BBC News: Unions representing Hollywood actors, writers and directors have called for talks over the use of TV shows on Apple's new video iPod. The unions want to ensure their members get a cut of the revenue generated by the sale of TV shows on Apple software.
A new (and clearly disruptive) technological advance enables anyone to watch video on the move, just as you can listen to music and podcasts on the move. While this concept of portable viewing isn't new by any means - portable TVs have been around for at least 30 years - the convergence of the right technology, consumer desire and available content at low cost makes it extremely likely that a major revenue stream for content producers is on the horizon.
And it's perfectly reasonable for anyone involved in producing that content to want to ensure that they receive their fair share of that revenue stream. In the words of Patric Verrone, president of the Writers Guild of America (West), quoted in the BBC report:
I'm thrilled by the notion I can watch my shows in the palm of my hand, but I also want to make sure we are paid appropriately.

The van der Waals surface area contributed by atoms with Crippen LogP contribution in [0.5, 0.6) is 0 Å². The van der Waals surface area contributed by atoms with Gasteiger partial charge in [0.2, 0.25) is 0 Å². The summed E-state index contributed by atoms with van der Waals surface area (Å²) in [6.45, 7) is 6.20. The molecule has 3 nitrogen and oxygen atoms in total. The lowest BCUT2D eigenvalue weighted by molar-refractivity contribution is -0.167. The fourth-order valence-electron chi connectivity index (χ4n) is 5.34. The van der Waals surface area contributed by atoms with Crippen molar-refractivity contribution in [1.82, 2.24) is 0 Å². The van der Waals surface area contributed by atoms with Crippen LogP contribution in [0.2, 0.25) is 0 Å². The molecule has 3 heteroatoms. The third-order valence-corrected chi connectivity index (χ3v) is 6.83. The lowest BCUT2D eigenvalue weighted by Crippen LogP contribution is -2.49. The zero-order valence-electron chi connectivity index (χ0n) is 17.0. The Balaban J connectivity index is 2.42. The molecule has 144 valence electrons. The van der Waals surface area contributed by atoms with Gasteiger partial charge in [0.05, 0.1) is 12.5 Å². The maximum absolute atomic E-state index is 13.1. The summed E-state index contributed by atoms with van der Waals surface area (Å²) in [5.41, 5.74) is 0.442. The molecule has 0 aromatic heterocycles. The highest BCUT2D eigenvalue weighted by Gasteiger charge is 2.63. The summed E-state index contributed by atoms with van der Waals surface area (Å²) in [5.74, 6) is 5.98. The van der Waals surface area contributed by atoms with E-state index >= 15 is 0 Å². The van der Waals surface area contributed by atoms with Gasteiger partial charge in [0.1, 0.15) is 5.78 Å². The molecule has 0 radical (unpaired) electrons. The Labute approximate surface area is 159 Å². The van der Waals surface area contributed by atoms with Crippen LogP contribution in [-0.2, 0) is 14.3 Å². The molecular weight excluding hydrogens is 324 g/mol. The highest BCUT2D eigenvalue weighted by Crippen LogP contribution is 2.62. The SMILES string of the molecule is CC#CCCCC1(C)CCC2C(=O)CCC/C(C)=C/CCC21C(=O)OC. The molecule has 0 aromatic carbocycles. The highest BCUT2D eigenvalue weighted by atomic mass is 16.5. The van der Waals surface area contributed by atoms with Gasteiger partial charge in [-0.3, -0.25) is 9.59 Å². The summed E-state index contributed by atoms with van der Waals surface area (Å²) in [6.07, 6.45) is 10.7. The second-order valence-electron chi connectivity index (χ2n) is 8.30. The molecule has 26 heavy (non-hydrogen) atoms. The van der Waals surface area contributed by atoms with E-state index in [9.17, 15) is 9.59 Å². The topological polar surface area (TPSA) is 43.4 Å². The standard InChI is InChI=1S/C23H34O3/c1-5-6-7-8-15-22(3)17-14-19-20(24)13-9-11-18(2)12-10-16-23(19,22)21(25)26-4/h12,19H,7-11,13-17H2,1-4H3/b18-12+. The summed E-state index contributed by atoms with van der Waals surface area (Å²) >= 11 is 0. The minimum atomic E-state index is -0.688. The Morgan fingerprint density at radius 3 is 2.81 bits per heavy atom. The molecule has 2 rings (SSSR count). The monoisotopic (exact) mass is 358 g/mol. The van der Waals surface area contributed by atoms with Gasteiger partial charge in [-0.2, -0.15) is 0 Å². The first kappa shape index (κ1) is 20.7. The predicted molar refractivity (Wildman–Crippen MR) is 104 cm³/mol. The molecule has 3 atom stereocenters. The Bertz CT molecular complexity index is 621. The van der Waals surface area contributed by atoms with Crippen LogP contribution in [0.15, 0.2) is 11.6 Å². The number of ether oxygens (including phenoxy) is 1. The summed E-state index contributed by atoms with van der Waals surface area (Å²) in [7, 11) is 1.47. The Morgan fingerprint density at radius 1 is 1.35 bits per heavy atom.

Let's hope everyone can work out a deal that everyone's happy with, including consumers.
Finally, in case you're wondering what a TV show originally created for viewing on TV would look like in terms of video quality on the small iPod screen, read what CK Sample has to say in his review on The Unofficial Apple Weblog of watching an episode of Lost on his new video iPod. (Summary: not bad at all for $1.99, he says.)
And as you ponder iPod TV and podcasting (as I am, and I don't own a video iPod... yet), think about this from CK:
[...] As a side note, if you are a Lost fan, make sure you check out this week's podcast commentary on the show. Think; you can download the new episode later today in the iTMS. Open the file in Quicktime. Start playing the video and mute it, while listening to Ryan's commentary on the episode. That's nice podcasting sweetness.